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DID CHINA BUY NICARAGUA?
June 19, 2013
By Toby Westerman
A potentially disastrous foreign policy situation for the U.S. has arisen: Communist China now appears to have all but purchased the Central American nation of Nicaragua.
Central America was once considered part of America's "backyard."
Wang Jing, the president of Hong Kong-based HKND Group, recently signed an agreement with Nicaraguan president (and former Communist guerrilla) Daniel Ortega to build a canal connecting the Atlantic and Pacific Oceans. The 100 year canal agreement was quickly passed by the Nicaraguan legislature, which is controlled by Ortega's Marxist Sandinista party.
Wang is also heads the Beijing-based Xinwei Telecom Enterprise Group. In January of 2013 the Xinwei group acquired the right to operate Nicaragua's cellphone and Internet services.
One of the stated priorities of the canal is to relieve the high level of poverty in Nicaragua, but the terms of the agreement are so favorable to China that Nicaragua appears to have bargained away its sovereignty, and in the process insured that Ortega will stay in power for many years.
If a similar deal was struck with the United States, it would have been branded "Yankee imperialism," Nicaragua would have been labeled a banana republic and Ortega a "puppet of the Americans."
An opposition member of the Nicaraguan legislature, Victor Hugo Tinoco, has stated that the canal project gives newly established HKND group the absolute right to decide when, where, and how to construct the canal, according to a recent article in the Spanish language Diario las Americas.
HKND's control is so complete that all subprojects of the canal's construction can be given to any entity without the permission of the Nicaraguan government. According to the way law is written, "Al Qaeda could end up buying" into the canal, according to legislative member Eliseo Nunez Morales, also quoted by Diario las Americas.
A former member of Ortega's ruling Sandinista party, and now an opponent to Ortega and his regime, Edmundo Jarquin, in the same article challenged the entire idea of the proposed 40 billion dollar canal project and questioned if the canal project was meant to give the impression that Ortega was indispensible to the completion of the project and as a result must necessarily remain in office.
The canal project "create the illusion that people will come out of the poverty of the overnight, and finally sell the idea that Ortega is essential, unavoidable and therefore must remain indefinitely in power" Jarquin stated.
"It's not even remotely serious, Jarquin asserted, who said that the time given over to feasibility studies for the 40 billion dollar canal project is less than that allotted for "a modest road."
And no exact route for the canal has yet been determined.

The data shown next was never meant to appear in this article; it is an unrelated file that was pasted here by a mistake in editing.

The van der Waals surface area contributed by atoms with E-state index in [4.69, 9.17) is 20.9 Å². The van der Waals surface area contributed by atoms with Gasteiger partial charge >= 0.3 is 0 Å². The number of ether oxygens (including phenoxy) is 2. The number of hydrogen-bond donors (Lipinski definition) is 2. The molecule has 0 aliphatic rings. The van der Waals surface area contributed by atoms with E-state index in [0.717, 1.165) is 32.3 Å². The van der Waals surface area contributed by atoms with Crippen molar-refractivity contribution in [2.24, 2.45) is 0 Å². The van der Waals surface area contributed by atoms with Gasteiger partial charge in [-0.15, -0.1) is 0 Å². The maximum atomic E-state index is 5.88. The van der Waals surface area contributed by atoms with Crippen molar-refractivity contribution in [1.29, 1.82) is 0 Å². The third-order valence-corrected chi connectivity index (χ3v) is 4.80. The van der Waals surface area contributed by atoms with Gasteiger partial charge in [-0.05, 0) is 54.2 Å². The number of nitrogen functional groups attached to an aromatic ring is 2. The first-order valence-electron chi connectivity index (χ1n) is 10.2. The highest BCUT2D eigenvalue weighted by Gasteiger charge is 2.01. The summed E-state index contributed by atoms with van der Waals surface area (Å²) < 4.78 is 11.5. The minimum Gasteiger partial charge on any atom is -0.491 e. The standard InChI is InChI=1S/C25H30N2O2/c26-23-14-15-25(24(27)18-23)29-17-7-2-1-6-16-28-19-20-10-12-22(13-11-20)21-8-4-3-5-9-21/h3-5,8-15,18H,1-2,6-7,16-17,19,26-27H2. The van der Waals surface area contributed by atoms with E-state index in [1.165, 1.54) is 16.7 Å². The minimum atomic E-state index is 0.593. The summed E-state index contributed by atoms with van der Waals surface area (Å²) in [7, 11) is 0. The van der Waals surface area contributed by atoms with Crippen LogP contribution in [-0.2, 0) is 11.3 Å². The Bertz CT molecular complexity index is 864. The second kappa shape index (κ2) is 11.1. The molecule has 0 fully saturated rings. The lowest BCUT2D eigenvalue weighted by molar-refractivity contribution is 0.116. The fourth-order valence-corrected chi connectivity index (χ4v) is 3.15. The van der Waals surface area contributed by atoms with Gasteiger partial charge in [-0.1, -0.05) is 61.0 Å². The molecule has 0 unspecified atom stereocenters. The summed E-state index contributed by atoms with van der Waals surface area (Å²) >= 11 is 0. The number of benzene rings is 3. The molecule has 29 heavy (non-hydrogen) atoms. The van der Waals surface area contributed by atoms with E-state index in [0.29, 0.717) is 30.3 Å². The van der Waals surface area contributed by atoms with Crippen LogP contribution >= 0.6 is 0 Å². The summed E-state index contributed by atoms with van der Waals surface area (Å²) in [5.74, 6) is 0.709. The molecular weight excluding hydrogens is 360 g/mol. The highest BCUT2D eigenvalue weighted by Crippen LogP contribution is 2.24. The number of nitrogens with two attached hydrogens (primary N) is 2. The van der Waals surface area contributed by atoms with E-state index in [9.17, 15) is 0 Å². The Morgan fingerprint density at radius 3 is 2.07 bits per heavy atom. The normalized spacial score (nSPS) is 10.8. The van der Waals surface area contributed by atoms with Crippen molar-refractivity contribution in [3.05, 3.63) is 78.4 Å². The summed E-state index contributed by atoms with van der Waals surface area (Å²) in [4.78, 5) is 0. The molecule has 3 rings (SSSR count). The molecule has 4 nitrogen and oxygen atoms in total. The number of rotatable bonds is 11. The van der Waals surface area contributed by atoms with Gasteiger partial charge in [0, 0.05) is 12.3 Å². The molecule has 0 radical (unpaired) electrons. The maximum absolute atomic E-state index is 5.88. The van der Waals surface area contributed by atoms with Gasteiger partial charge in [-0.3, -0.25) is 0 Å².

The project promises to be an ecological disaster putting in danger Nicaragua's largest body of fresh water, as angry street protestors have pointed out. There is, at this time, no obvious financing for the costly project, and Wang's corporate expertise is in telecommunications, not construction. The multi-billion dollar project is being initiated in a slow economy with the commmercial need for a new canal highly uncertain.
The proposed Nicaraguan canal is the latest of Beijing's projects in the Latin America. A Communist Chinese corporation already operates the Panama Canal, and Beijing has constructed the world's largest container shipping facility in the Bahamas, 80 miles from U.S. shores.
China has ready cash for Latin American governments, and is involved in a range of projects down to the operation of hotels, resorts, and casinos. China is also propping up the Castro brothers regime in Cuba and is giving aid to the tottering Marxist and Chavez-less government in Venezuela. In early June 2013, China's new president, Xi Jinping, signed a number of cooperation agreements with Mexico and Costa Rica during his visit to the region.
China's financial offensive in Latin America is in contrast to its aggressive policy toward its neighbors in Southeast Asia, where Beijing's claims to most of the South China Sea has put China in conflict particularly with Japan, Philippines, and Taiwan. China's boldness in its assertion of control of vast areas of South China Sea, which is a vital shipping lane and possibly is rich in oil, is made possible by Beijing's military buildup.
The question for the United States is this: will Beijing be satisfied with its considerable commercial and financial influence in Latin America, or will China eventually seek to extend its military muscle into what once was "America's backyard"?
CHINA'S SOFT POWER AND A REAL RED DAWN
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Mr. Westerman is the editor/publisher of International News Analysis Today (www.inatoday.com ) and is author of the recently published monograph, "Putin's Process: From the 'New' Russia to a Reinvigorated Soviet State," and the book Lies, Terror and the Rise of the New Communist Empire: Origin and Directions.
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